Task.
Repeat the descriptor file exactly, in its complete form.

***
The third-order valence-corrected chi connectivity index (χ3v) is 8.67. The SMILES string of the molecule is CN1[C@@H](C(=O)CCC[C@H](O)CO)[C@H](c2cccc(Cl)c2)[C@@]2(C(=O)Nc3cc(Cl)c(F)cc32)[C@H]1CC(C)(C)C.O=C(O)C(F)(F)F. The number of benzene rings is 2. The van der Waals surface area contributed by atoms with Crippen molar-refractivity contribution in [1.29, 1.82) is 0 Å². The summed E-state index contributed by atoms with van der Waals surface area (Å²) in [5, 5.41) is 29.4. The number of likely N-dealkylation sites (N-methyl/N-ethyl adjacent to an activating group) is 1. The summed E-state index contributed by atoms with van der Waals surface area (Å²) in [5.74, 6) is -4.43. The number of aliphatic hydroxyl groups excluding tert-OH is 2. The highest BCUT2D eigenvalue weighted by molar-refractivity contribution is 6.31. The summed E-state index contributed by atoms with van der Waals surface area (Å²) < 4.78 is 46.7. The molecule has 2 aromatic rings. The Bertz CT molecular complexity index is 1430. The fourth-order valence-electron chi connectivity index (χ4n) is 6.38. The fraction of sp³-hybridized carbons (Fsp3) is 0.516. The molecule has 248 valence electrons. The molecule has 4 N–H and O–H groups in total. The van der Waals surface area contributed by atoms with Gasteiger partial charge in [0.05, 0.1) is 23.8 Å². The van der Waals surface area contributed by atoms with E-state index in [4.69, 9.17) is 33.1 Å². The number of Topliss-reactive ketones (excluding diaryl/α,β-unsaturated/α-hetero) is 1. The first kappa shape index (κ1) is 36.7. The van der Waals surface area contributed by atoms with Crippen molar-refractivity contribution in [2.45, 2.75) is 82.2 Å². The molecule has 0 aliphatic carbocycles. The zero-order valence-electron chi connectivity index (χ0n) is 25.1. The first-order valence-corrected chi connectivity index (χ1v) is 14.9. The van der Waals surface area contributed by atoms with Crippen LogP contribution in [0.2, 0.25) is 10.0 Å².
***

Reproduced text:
The third-order valence-corrected chi connectivity index (χ3v) is 8.67. The SMILES string of the molecule is CN1[C@@H](C(=O)CCC[C@H](O)CO)[C@H](c2cccc(Cl)c2)[C@@]2(C(=O)Nc3cc(Cl)c(F)cc32)[C@H]1CC(C)(C)C.O=C(O)C(F)(F)F. The number of benzene rings is 2. The van der Waals surface area contributed by atoms with Crippen molar-refractivity contribution in [1.29, 1.82) is 0 Å². The summed E-state index contributed by atoms with van der Waals surface area (Å²) in [5, 5.41) is 29.4. The number of likely N-dealkylation sites (N-methyl/N-ethyl adjacent to an activating group) is 1. The summed E-state index contributed by atoms with van der Waals surface area (Å²) in [5.74, 6) is -4.43. The number of aliphatic hydroxyl groups excluding tert-OH is 2. The highest BCUT2D eigenvalue weighted by molar-refractivity contribution is 6.31. The summed E-state index contributed by atoms with van der Waals surface area (Å²) < 4.78 is 46.7. The molecule has 2 aromatic rings. The Bertz CT molecular complexity index is 1430. The fourth-order valence-electron chi connectivity index (χ4n) is 6.38. The fraction of sp³-hybridized carbons (Fsp3) is 0.516. The molecule has 248 valence electrons. The molecule has 4 N–H and O–H groups in total. The van der Waals surface area contributed by atoms with Gasteiger partial charge in [0.05, 0.1) is 23.8 Å². The van der Waals surface area contributed by atoms with E-state index in [4.69, 9.17) is 33.1 Å². The number of Topliss-reactive ketones (excluding diaryl/α,β-unsaturated/α-hetero) is 1. The first kappa shape index (κ1) is 36.7. The van der Waals surface area contributed by atoms with Crippen molar-refractivity contribution in [2.45, 2.75) is 82.2 Å². The molecule has 0 aliphatic carbocycles. The zero-order valence-electron chi connectivity index (χ0n) is 25.1. The first-order valence-corrected chi connectivity index (χ1v) is 14.9. The van der Waals surface area contributed by atoms with Crippen LogP contribution in [0.2, 0.25) is 10.0 Å².